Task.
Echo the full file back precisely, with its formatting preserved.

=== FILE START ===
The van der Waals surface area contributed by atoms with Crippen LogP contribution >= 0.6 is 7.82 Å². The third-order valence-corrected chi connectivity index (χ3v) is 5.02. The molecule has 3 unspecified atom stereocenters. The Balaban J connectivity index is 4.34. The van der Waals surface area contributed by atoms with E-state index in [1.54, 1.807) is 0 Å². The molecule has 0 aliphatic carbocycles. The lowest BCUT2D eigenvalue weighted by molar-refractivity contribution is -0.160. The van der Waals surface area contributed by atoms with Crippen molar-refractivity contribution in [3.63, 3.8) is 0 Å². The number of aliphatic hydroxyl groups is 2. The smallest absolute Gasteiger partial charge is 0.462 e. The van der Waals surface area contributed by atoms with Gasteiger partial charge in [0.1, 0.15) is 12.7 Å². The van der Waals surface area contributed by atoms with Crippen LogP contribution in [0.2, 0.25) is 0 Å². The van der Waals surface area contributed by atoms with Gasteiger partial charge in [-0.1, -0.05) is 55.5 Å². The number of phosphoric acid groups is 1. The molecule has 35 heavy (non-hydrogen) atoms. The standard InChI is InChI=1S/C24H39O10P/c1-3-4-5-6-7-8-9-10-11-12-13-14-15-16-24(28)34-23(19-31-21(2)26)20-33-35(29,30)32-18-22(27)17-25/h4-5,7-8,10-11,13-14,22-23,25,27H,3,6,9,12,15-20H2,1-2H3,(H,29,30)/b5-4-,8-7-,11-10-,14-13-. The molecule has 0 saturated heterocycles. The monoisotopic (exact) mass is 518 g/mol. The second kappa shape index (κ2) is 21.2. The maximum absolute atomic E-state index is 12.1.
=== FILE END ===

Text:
The van der Waals surface area contributed by atoms with Crippen LogP contribution >= 0.6 is 7.82 Å². The third-order valence-corrected chi connectivity index (χ3v) is 5.02. The molecule has 3 unspecified atom stereocenters. The Balaban J connectivity index is 4.34. The van der Waals surface area contributed by atoms with E-state index in [1.54, 1.807) is 0 Å². The molecule has 0 aliphatic carbocycles. The lowest BCUT2D eigenvalue weighted by molar-refractivity contribution is -0.160. The van der Waals surface area contributed by atoms with Crippen molar-refractivity contribution in [3.63, 3.8) is 0 Å². The number of aliphatic hydroxyl groups is 2. The smallest absolute Gasteiger partial charge is 0.462 e. The van der Waals surface area contributed by atoms with Gasteiger partial charge in [0.1, 0.15) is 12.7 Å². The van der Waals surface area contributed by atoms with Crippen LogP contribution in [0.2, 0.25) is 0 Å². The van der Waals surface area contributed by atoms with Gasteiger partial charge in [-0.1, -0.05) is 55.5 Å². The number of phosphoric acid groups is 1. The molecule has 35 heavy (non-hydrogen) atoms. The standard InChI is InChI=1S/C24H39O10P/c1-3-4-5-6-7-8-9-10-11-12-13-14-15-16-24(28)34-23(19-31-21(2)26)20-33-35(29,30)32-18-22(27)17-25/h4-5,7-8,10-11,13-14,22-23,25,27H,3,6,9,12,15-20H2,1-2H3,(H,29,30)/b5-4-,8-7-,11-10-,14-13-. The molecule has 0 saturated heterocycles. The monoisotopic (exact) mass is 518 g/mol. The second kappa shape index (κ2) is 21.2. The maximum absolute atomic E-state index is 12.1.